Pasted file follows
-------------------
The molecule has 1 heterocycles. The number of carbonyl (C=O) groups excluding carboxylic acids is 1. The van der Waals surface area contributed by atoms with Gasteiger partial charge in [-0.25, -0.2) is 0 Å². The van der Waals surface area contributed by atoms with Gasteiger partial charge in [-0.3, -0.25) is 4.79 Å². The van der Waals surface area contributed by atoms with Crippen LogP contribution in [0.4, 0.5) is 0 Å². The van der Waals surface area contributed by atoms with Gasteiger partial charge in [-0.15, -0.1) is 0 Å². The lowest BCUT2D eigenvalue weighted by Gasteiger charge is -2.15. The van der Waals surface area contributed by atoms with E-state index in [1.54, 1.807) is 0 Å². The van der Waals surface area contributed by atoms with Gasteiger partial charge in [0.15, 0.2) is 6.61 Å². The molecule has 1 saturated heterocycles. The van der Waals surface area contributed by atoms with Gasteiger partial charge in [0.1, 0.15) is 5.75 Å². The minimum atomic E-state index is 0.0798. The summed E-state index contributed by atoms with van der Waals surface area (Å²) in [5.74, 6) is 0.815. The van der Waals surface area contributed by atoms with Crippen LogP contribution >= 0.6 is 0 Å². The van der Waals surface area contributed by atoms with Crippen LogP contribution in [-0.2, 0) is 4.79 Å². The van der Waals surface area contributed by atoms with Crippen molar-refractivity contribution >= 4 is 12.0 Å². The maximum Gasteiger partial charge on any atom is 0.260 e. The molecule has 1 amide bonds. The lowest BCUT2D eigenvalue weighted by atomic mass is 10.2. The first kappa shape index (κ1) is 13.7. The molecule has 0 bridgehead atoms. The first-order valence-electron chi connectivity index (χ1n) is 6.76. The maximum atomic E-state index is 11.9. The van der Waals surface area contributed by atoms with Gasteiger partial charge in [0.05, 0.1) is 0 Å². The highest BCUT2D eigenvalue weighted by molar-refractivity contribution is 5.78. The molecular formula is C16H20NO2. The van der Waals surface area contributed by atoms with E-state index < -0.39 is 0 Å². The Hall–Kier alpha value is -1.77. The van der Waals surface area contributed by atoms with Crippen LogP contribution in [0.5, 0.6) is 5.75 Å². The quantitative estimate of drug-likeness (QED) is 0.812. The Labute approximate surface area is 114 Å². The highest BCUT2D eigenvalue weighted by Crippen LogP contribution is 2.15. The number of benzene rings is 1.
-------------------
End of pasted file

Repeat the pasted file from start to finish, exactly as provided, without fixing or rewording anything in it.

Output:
The molecule has 1 heterocycles. The number of carbonyl (C=O) groups excluding carboxylic acids is 1. The van der Waals surface area contributed by atoms with Gasteiger partial charge in [-0.25, -0.2) is 0 Å². The van der Waals surface area contributed by atoms with Gasteiger partial charge in [-0.3, -0.25) is 4.79 Å². The van der Waals surface area contributed by atoms with Crippen LogP contribution in [0.4, 0.5) is 0 Å². The van der Waals surface area contributed by atoms with Gasteiger partial charge in [-0.15, -0.1) is 0 Å². The lowest BCUT2D eigenvalue weighted by Gasteiger charge is -2.15. The van der Waals surface area contributed by atoms with E-state index in [1.54, 1.807) is 0 Å². The van der Waals surface area contributed by atoms with Gasteiger partial charge in [0.15, 0.2) is 6.61 Å². The molecule has 1 saturated heterocycles. The van der Waals surface area contributed by atoms with Gasteiger partial charge in [0.1, 0.15) is 5.75 Å². The minimum atomic E-state index is 0.0798. The summed E-state index contributed by atoms with van der Waals surface area (Å²) in [5.74, 6) is 0.815. The van der Waals surface area contributed by atoms with Crippen LogP contribution >= 0.6 is 0 Å². The van der Waals surface area contributed by atoms with Crippen LogP contribution in [-0.2, 0) is 4.79 Å². The van der Waals surface area contributed by atoms with Crippen molar-refractivity contribution >= 4 is 12.0 Å². The maximum Gasteiger partial charge on any atom is 0.260 e. The molecule has 1 amide bonds. The lowest BCUT2D eigenvalue weighted by atomic mass is 10.2. The first kappa shape index (κ1) is 13.7. The molecule has 0 bridgehead atoms. The first-order valence-electron chi connectivity index (χ1n) is 6.76. The maximum atomic E-state index is 11.9. The van der Waals surface area contributed by atoms with Gasteiger partial charge in [0.05, 0.1) is 0 Å². The highest BCUT2D eigenvalue weighted by molar-refractivity contribution is 5.78. The molecular formula is C16H20NO2. The van der Waals surface area contributed by atoms with E-state index < -0.39 is 0 Å². The Hall–Kier alpha value is -1.77. The van der Waals surface area contributed by atoms with Crippen LogP contribution in [0.5, 0.6) is 5.75 Å². The quantitative estimate of drug-likeness (QED) is 0.812. The Labute approximate surface area is 114 Å². The highest BCUT2D eigenvalue weighted by Crippen LogP contribution is 2.15. The number of benzene rings is 1.